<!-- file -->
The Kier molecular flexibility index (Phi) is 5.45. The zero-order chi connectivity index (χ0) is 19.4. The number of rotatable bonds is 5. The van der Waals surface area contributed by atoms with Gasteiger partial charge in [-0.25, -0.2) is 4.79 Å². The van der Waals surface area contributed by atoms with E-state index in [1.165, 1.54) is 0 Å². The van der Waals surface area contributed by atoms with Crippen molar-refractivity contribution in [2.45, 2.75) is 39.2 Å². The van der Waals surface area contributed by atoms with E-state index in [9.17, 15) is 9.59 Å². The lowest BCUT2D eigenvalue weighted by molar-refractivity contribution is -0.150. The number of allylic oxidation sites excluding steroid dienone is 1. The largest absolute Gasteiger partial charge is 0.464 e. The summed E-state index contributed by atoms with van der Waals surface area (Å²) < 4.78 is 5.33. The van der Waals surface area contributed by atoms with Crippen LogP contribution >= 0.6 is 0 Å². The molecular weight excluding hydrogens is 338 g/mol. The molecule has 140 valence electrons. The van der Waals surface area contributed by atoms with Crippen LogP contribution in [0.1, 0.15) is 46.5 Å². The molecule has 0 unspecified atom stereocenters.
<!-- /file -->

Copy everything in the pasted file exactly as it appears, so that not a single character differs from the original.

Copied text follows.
The Kier molecular flexibility index (Phi) is 5.45. The zero-order chi connectivity index (χ0) is 19.4. The number of rotatable bonds is 5. The van der Waals surface area contributed by atoms with Gasteiger partial charge in [-0.25, -0.2) is 4.79 Å². The van der Waals surface area contributed by atoms with E-state index in [1.165, 1.54) is 0 Å². The van der Waals surface area contributed by atoms with Crippen molar-refractivity contribution in [2.45, 2.75) is 39.2 Å². The van der Waals surface area contributed by atoms with E-state index in [9.17, 15) is 9.59 Å². The lowest BCUT2D eigenvalue weighted by molar-refractivity contribution is -0.150. The number of allylic oxidation sites excluding steroid dienone is 1. The largest absolute Gasteiger partial charge is 0.464 e. The summed E-state index contributed by atoms with van der Waals surface area (Å²) < 4.78 is 5.33. The van der Waals surface area contributed by atoms with Crippen LogP contribution >= 0.6 is 0 Å². The molecular weight excluding hydrogens is 338 g/mol. The molecule has 140 valence electrons. The van der Waals surface area contributed by atoms with Crippen LogP contribution in [0.1, 0.15) is 46.5 Å². The molecule has 0 unspecified atom stereocenters.